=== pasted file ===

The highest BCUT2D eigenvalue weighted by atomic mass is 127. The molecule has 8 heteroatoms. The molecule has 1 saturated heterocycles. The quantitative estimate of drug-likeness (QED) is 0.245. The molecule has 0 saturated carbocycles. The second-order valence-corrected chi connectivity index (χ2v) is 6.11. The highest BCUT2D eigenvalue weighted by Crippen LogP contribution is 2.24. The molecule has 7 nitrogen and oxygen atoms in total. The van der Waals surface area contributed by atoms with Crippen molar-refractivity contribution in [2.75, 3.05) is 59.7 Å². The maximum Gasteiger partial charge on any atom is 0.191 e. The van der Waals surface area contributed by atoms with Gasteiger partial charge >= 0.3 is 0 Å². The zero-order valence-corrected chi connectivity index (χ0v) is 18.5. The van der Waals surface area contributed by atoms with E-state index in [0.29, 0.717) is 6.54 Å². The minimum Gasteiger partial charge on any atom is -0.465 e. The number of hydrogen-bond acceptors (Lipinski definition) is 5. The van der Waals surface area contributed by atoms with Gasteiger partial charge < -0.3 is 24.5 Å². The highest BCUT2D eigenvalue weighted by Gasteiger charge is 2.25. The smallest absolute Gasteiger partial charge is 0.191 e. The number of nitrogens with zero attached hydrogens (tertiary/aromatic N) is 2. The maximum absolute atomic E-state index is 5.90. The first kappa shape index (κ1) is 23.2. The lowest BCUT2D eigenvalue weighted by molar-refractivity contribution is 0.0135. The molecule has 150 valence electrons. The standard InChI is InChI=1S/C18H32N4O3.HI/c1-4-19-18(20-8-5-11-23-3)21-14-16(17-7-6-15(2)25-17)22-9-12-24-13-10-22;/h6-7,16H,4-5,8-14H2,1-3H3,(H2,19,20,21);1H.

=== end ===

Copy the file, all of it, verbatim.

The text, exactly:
The highest BCUT2D eigenvalue weighted by atomic mass is 127. The molecule has 8 heteroatoms. The molecule has 1 saturated heterocycles. The quantitative estimate of drug-likeness (QED) is 0.245. The molecule has 0 saturated carbocycles. The second-order valence-corrected chi connectivity index (χ2v) is 6.11. The highest BCUT2D eigenvalue weighted by Crippen LogP contribution is 2.24. The molecule has 7 nitrogen and oxygen atoms in total. The van der Waals surface area contributed by atoms with Crippen molar-refractivity contribution in [2.75, 3.05) is 59.7 Å². The maximum Gasteiger partial charge on any atom is 0.191 e. The van der Waals surface area contributed by atoms with Gasteiger partial charge >= 0.3 is 0 Å². The zero-order valence-corrected chi connectivity index (χ0v) is 18.5. The van der Waals surface area contributed by atoms with E-state index in [0.29, 0.717) is 6.54 Å². The minimum Gasteiger partial charge on any atom is -0.465 e. The number of hydrogen-bond acceptors (Lipinski definition) is 5. The van der Waals surface area contributed by atoms with Gasteiger partial charge < -0.3 is 24.5 Å². The highest BCUT2D eigenvalue weighted by Gasteiger charge is 2.25. The smallest absolute Gasteiger partial charge is 0.191 e. The number of nitrogens with zero attached hydrogens (tertiary/aromatic N) is 2. The maximum absolute atomic E-state index is 5.90. The first kappa shape index (κ1) is 23.2. The lowest BCUT2D eigenvalue weighted by molar-refractivity contribution is 0.0135. The molecule has 150 valence electrons. The standard InChI is InChI=1S/C18H32N4O3.HI/c1-4-19-18(20-8-5-11-23-3)21-14-16(17-7-6-15(2)25-17)22-9-12-24-13-10-22;/h6-7,16H,4-5,8-14H2,1-3H3,(H2,19,20,21);1H.